The prettiest day we have had this week. Very well with the molasses today. Bill road away for a short time. The children went to school today for the first time since this day three weeks. – – Ju rode down this evening to let Bill know he wished him to send for the red wheat at Mr. Garrett’s. He will send, nothing preventing, in the morning. – – Very soon after Ju came, a messenger came from Mrs. Munday’s saying he was sent for by Dr. Lewis to see Mrs. Mundy, who is very ill.1 He went immediately.2 – – I have scarcely had time this week to think of preparing Zac’s clothes. It engages me closely to attend to the many chores of the molasses. It is certainly a troublesome job. Still, I like the prices very much.
- Caroline consistently spells the family name as Mundy although the generally accepted spelling is Munday. To avoid any confusion it is rendered consistently here as Munday. (back)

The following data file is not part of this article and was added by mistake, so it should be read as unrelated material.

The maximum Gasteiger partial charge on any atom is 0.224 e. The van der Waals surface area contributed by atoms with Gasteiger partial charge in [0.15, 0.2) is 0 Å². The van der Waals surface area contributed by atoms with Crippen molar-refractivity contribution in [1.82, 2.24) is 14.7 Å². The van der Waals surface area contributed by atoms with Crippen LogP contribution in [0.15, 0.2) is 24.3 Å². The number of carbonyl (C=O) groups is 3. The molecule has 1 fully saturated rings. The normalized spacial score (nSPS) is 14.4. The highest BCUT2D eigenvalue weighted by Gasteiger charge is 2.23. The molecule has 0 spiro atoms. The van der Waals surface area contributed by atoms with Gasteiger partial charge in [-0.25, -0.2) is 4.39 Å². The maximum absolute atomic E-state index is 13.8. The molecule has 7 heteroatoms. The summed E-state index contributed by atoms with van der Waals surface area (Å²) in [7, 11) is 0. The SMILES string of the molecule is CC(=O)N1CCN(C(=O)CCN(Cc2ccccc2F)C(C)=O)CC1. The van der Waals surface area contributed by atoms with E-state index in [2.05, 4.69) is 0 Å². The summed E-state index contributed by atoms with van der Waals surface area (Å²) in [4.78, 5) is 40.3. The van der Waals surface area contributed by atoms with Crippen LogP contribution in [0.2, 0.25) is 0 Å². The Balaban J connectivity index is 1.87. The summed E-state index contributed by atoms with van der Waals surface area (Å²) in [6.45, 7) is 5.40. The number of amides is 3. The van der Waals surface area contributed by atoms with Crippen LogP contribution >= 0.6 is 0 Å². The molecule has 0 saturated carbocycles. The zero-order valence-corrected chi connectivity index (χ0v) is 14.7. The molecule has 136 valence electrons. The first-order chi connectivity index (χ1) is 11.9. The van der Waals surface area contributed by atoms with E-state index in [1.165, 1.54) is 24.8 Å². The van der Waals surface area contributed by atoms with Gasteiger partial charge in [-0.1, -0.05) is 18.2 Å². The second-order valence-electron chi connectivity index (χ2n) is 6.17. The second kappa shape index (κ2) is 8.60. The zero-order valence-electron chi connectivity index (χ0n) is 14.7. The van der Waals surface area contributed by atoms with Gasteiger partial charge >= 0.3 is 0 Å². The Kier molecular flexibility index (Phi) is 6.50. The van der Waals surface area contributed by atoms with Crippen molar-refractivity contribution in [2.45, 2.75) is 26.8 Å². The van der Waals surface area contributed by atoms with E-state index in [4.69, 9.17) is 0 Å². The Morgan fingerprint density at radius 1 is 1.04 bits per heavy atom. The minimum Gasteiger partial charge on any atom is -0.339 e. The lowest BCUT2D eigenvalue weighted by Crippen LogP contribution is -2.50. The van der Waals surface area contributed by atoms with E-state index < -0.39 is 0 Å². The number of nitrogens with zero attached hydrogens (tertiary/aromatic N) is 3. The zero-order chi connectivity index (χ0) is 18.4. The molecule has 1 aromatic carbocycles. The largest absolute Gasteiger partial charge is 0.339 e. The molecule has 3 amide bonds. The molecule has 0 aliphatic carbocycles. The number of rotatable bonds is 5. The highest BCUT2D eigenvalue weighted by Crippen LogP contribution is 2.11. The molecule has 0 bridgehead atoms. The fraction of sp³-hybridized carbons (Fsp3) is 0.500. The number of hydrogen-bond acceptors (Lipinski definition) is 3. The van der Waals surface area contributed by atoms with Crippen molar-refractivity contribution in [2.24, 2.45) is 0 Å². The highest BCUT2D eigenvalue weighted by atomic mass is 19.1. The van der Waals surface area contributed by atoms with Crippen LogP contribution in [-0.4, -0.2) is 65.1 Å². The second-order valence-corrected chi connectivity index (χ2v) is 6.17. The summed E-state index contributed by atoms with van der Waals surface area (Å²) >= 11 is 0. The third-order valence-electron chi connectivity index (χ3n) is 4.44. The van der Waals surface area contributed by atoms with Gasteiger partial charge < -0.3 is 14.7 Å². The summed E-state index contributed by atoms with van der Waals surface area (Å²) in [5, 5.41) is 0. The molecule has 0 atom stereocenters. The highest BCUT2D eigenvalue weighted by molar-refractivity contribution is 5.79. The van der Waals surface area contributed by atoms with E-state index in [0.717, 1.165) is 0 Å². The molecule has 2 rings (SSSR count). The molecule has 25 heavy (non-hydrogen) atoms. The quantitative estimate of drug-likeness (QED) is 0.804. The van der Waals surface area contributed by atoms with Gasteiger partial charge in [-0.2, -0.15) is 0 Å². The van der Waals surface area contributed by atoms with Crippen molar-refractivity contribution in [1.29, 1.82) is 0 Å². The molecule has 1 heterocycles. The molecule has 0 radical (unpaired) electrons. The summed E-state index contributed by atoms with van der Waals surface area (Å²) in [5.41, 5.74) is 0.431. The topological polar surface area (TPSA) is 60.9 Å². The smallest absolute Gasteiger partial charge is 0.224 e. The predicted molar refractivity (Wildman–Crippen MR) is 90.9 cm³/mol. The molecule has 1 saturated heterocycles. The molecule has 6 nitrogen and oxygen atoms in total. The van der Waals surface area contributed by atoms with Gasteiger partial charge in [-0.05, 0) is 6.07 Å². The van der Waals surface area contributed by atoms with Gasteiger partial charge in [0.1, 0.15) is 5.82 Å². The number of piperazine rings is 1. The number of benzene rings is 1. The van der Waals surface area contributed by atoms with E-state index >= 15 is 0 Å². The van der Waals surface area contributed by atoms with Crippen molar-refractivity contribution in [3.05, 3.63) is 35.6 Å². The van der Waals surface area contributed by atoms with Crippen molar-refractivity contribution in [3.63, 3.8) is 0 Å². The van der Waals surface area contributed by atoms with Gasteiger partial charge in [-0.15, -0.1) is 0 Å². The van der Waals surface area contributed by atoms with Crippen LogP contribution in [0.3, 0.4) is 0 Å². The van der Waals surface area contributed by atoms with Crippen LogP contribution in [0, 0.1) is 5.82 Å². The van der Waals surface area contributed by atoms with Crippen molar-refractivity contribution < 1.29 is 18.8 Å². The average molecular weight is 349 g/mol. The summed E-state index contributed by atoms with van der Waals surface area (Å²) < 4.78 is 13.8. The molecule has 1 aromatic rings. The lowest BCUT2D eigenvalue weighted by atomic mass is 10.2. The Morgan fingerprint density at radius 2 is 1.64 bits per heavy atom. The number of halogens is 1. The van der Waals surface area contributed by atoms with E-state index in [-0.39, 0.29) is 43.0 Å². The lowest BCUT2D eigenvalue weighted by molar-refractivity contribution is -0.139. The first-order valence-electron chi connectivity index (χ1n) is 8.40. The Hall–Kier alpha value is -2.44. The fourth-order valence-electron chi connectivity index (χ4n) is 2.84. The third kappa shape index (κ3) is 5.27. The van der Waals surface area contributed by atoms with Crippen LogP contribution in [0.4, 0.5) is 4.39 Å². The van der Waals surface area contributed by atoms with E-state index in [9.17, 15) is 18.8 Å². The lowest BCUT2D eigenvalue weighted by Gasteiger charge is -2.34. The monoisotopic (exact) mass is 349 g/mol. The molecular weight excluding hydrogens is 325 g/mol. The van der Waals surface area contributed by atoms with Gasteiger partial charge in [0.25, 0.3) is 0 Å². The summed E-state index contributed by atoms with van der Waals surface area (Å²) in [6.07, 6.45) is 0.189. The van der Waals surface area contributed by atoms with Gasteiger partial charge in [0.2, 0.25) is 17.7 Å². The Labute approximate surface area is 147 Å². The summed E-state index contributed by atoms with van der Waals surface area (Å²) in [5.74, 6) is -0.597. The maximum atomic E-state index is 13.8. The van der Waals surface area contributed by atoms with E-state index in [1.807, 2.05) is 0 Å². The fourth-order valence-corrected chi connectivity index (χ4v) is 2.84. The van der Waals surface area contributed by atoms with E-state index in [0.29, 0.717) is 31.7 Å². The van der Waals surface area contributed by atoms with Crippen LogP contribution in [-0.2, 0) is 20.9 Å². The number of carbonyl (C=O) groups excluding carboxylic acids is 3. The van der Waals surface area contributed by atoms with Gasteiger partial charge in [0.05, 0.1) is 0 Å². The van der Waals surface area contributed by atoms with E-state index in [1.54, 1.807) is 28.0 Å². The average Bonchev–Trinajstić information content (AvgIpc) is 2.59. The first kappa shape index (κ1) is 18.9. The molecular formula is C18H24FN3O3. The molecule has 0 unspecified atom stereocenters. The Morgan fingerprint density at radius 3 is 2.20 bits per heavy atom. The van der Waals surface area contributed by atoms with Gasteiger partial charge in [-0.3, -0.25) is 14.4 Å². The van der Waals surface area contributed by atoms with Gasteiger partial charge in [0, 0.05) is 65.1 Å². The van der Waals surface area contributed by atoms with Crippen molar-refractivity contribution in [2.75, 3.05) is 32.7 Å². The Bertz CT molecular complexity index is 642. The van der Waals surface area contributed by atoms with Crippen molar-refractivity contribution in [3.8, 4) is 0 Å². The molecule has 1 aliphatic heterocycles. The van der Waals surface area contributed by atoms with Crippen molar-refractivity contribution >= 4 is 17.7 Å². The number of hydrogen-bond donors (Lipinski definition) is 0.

- Initially I thought this Mrs. Munday was Mrs. Elizabeth G. [Armstrong] Munday, who would have been about 70. She appeared living with her son, Robert A. Munday, and his family in the 1850 US Census at Liberty Hall, a substantial estate on the Pamunkey just upriver from Elsing Green. But according to the Richmond Whig, she died 10 December, 1852. So the ill Mrs. Munday is Anne [Lewis] Munday, the widow Robert A. Munday’s. Robert died 22 November, 1860. Anne would have been about 34 and probably a cousin of Dr. Lewis. (back)